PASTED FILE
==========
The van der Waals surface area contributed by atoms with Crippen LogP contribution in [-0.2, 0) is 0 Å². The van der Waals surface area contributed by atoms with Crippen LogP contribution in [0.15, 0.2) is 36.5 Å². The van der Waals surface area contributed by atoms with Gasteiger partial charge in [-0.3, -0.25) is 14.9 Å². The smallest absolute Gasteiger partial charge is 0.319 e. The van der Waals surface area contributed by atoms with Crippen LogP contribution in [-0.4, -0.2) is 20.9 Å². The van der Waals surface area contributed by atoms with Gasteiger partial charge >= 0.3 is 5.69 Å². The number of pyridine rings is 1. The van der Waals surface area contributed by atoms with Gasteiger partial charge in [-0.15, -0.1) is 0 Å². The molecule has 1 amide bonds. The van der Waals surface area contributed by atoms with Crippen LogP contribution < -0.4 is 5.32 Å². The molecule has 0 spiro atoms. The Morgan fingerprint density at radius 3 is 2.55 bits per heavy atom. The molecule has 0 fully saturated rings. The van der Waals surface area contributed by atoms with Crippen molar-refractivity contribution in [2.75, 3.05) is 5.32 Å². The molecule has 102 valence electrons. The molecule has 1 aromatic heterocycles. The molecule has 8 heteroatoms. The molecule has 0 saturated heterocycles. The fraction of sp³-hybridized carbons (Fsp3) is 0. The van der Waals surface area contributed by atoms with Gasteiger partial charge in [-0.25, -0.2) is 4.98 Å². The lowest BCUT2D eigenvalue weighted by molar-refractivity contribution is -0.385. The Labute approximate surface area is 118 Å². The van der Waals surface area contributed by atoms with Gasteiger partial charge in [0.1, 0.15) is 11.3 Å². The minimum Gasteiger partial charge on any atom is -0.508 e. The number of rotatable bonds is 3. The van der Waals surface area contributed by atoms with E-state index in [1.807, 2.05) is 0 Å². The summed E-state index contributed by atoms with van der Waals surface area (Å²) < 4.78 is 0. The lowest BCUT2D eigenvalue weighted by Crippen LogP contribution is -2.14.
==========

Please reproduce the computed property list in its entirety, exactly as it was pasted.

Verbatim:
The van der Waals surface area contributed by atoms with Crippen LogP contribution in [-0.2, 0) is 0 Å². The van der Waals surface area contributed by atoms with Crippen LogP contribution in [0.15, 0.2) is 36.5 Å². The van der Waals surface area contributed by atoms with Gasteiger partial charge in [-0.3, -0.25) is 14.9 Å². The smallest absolute Gasteiger partial charge is 0.319 e. The van der Waals surface area contributed by atoms with Crippen LogP contribution in [-0.4, -0.2) is 20.9 Å². The van der Waals surface area contributed by atoms with Gasteiger partial charge >= 0.3 is 5.69 Å². The number of pyridine rings is 1. The van der Waals surface area contributed by atoms with Gasteiger partial charge in [-0.15, -0.1) is 0 Å². The molecule has 1 amide bonds. The van der Waals surface area contributed by atoms with Crippen LogP contribution < -0.4 is 5.32 Å². The molecule has 0 spiro atoms. The Morgan fingerprint density at radius 3 is 2.55 bits per heavy atom. The molecule has 0 fully saturated rings. The van der Waals surface area contributed by atoms with Crippen molar-refractivity contribution in [2.75, 3.05) is 5.32 Å². The molecule has 102 valence electrons. The molecule has 1 aromatic heterocycles. The molecule has 8 heteroatoms. The molecule has 0 saturated heterocycles. The fraction of sp³-hybridized carbons (Fsp3) is 0. The van der Waals surface area contributed by atoms with Gasteiger partial charge in [-0.25, -0.2) is 4.98 Å². The lowest BCUT2D eigenvalue weighted by molar-refractivity contribution is -0.385. The Labute approximate surface area is 118 Å². The van der Waals surface area contributed by atoms with Gasteiger partial charge in [0.1, 0.15) is 11.3 Å². The minimum Gasteiger partial charge on any atom is -0.508 e. The number of rotatable bonds is 3. The van der Waals surface area contributed by atoms with E-state index in [1.807, 2.05) is 0 Å². The summed E-state index contributed by atoms with van der Waals surface area (Å²) < 4.78 is 0. The lowest BCUT2D eigenvalue weighted by Crippen LogP contribution is -2.14.